Matt Neuberg over at Tidbits has noticed an interesting behavior in Lion: Occasionally, apps running without an active window on will disappear from the Command-Tab application switcher, and sometimes disappear from Activity Monitor completely. The culprit is a new "feature" in Lion called Automatic Termination, which will shut down and quit any (compatible) apps that aren't active and don't have any visible windows. Of course, most official Apple apps support Automatic Termination.
As Neuberg notes, this is obviously a hat tip to iOS and its background processes, in which you "close" an app simply by navigating away from it, leaving the system to shut it down when additional memory is needed. Neuberg suggests, however, that this implementation isn't so much a feature as a problem. Obviously, a desktop computer has many more resources to run processes than a mobile device, and there several scenarios in which a user might need to access an app that's been inactive for a while.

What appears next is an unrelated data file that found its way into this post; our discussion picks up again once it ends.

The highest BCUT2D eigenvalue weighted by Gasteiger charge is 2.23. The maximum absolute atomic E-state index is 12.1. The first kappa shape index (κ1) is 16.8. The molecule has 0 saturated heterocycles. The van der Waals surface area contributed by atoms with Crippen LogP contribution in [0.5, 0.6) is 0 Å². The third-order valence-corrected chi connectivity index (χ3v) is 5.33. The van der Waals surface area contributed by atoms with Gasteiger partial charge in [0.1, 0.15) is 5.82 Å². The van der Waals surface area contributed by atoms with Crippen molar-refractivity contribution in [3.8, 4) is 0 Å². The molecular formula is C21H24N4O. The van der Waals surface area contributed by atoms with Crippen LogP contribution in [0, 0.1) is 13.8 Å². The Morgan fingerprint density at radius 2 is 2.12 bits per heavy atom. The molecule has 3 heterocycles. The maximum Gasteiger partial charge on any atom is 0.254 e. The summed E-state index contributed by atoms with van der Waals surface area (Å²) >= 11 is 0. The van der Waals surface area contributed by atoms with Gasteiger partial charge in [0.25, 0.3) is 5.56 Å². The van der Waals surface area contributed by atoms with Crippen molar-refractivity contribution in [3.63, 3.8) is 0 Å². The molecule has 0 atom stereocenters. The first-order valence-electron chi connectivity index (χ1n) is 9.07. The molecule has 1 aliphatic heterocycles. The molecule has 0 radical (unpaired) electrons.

Granted, with Lion's Auto Save and Resume features, you could argue that there's no real difference to an app or a user between "inactive" and "closed," but Neuberg says that there is, and he doesn't like it. The feature is designed to keep the decision of which apps are open and closed away from the user, and while that might be a help on iOS, it's a hindrance on the Mac. I agree -- I'm perfectly capable of dealing with app management on my desktop, and it's lame of Apple to take that away from me.
Of course you can't opt out of Automatic Termination, short of simply avoiding compatible apps. There are certainly good reasons on both sides for having or not having this feature running, but in this case, it seems like bringing over this certain aspect of iOS app management might not be ideal for all Lion users.